1.1.2. From the Renaissance to modern chemistry

At the time of the Renaissance in Europe, toward the end of the 15th Century, the ideas of Plato and Aristotle were revived and idealized. Raphael’s painting (Figure 1.1) symbolizes this appropriation. It shows Plato who seeks an ideal by raising his finger to the sky to suggest the notion of mathematical abstraction, and Aristotle who looks at the Earth and nature in general, sources of matter. Ideas of geometric space and perspectives will come through painting. They are associated with the rediscovery of the regular polyhedra drawn by Leonardo da Vinci in a work by Luca Pacioli (“De divina proportiona” published in Venice in 1509). Indeed, it was artistengineers like Leonardo da Vinci or Albrecht Durer who brought a renewed interest at the scientific level. A significant example is an engraving called “Melancolia” where Durer drew symbols around the character, including a balance, an hourglass, a magic square, a sphere and an irregular polyhedron in which a face is reflected (see Figure 1.3). A little later Kepler embedded Plato’s solids into a sphere, which is used as a model of the solar system (“Mysterium Cosmographicum” published in 1596).

The beginning of the 16th Century is also characterized by the revival of alchemical works that isolate pure bodies and medicine with the preparation of medicines: a typical approach is that of Paracelsus and his successors. The dominant fact is the birth of modern science toward the middle of the century and during the next century, reinforced by the rationalistic approach of Descartes. The creation and development of instruments for observation and measurement, especially in optics, have been decisive steps since the time of Aristotle.


Figure 1.3. Copper engraving by Albrecht Durer (1513) famous for its elaborate composition showing a set of symbolic objects

During the 18th Century, the importance of polyhedra was still significant. Theoretically, Euler established general geometrical relations to construct regular or semiregular polyhedra. Experimentally, the mineralogical contributions of various scientists, such as Haùy, a contemporary of Lavoisier, showed the presence of natural polyhedral crystals that appeared to be fundamental for geometrical crystallography (see the image presented in Figure 1.4). These polyhedra represent a concrete reality that will continue to develop.

From this revolution, modern chemistry was gradually born through the establishment of a nomenclature and new symbols to classify matter [LAU 01]. Many steps had to be taken over two centuries; these are described in the chapter on chemistry in the third volume of the encyclopedia of Sciences, Arts and Crafts edited by Le Rond d’Alembert and Diderot in 1780. The birth of chemical elements was initiated by Lavoisier followed by an advance in the structure of matter associated with the definition of a chemical system, proposed later by Dalton. The concept of an atom and then of a molecule, going back to the idea of Democritus, was debated throughout the 19th Century: it was formalized with the establishment of the periodic classification of elements by Mendeleev in 1879 [ROS 79]. Let us conclude by indicating that the 19th Century was characterized by the study of chemical transformations and the creation of synthetic products, especially in organic chemistry. Its extension to the living domain with the birth of biochemistry and the establishment of a generalized chemical language were the main achievements.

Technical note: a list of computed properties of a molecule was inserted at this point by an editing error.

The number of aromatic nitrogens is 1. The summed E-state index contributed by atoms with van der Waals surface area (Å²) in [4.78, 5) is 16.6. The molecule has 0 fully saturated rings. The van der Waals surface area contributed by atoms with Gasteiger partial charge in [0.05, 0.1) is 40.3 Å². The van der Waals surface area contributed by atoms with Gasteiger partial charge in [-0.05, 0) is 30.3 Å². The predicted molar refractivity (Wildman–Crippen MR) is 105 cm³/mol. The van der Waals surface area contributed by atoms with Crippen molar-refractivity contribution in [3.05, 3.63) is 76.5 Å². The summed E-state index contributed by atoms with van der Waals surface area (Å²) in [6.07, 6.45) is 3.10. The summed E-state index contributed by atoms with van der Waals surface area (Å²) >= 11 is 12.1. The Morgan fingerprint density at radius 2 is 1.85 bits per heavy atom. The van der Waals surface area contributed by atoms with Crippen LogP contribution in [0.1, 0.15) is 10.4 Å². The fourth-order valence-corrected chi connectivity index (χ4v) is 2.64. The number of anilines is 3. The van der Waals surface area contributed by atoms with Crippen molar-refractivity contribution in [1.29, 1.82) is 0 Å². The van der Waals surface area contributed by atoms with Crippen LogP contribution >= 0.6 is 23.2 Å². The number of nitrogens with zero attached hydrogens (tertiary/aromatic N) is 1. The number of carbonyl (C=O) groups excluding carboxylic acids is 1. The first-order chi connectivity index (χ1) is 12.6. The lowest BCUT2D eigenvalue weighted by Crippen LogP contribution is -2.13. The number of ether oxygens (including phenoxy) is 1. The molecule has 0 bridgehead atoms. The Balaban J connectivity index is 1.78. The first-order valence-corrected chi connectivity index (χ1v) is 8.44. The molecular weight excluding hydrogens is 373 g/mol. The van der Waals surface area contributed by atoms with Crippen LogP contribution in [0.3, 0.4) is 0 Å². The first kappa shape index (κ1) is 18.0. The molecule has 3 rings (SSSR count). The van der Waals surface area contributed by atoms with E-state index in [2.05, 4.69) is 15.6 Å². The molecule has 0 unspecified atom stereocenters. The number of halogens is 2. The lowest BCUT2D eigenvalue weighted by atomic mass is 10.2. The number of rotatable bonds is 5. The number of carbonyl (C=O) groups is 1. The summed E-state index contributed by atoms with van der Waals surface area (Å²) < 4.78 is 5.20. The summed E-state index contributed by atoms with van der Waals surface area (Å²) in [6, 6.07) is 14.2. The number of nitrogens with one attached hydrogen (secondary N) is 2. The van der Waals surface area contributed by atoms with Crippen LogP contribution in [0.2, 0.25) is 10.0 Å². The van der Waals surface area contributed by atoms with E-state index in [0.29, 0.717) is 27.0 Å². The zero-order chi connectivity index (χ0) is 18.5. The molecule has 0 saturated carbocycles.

Figure 1.4. Example of an image showing various polyhedrons drawn by Haùy. “Essay on a theory of the structure of crystals applied to several kinds of crystallized substances” (editors Gogué and Wée de la Rochelle, Paris 1784)

1.1.3. Modern era

The beginning of the 20th Century was characterized by an in-depth study of the constitution of matter at the microscopic level because of two essential discoveries: X-ray diffraction and observations with electron microscopy [GUI 80]. It was around 1912–1915 that Le Von Laue and Bragg, father and son, discovered the method of diffraction of an electromagnetic wave allowing the reconstruction of the atomic structure of crystallized solids. Then in the 1930s, Siemens engineers in Germany designed microscopes to visualize the texture of these solids, followed by scanning electron microscopy and then electron diffraction microscopy. Various instruments have been developed to produce high-resolution microscopes that are able to “see” the atoms. In this technological context, the discovery of near-field microscopes was made during the 1980s, allowing a more topographical description, that is to say, the visualization of surfaces. Even more recently, the development of fluorescence optical microscopes has led to significant advances in biology. Thus, these observation techniques are derived from the matter–radiation interaction and depend on the depth of penetration of the matter by the electromagnetic wave involved. They allow characterizations at several scales schematically from the micron to nanometer scale and are qualified as textural and structural, respectively.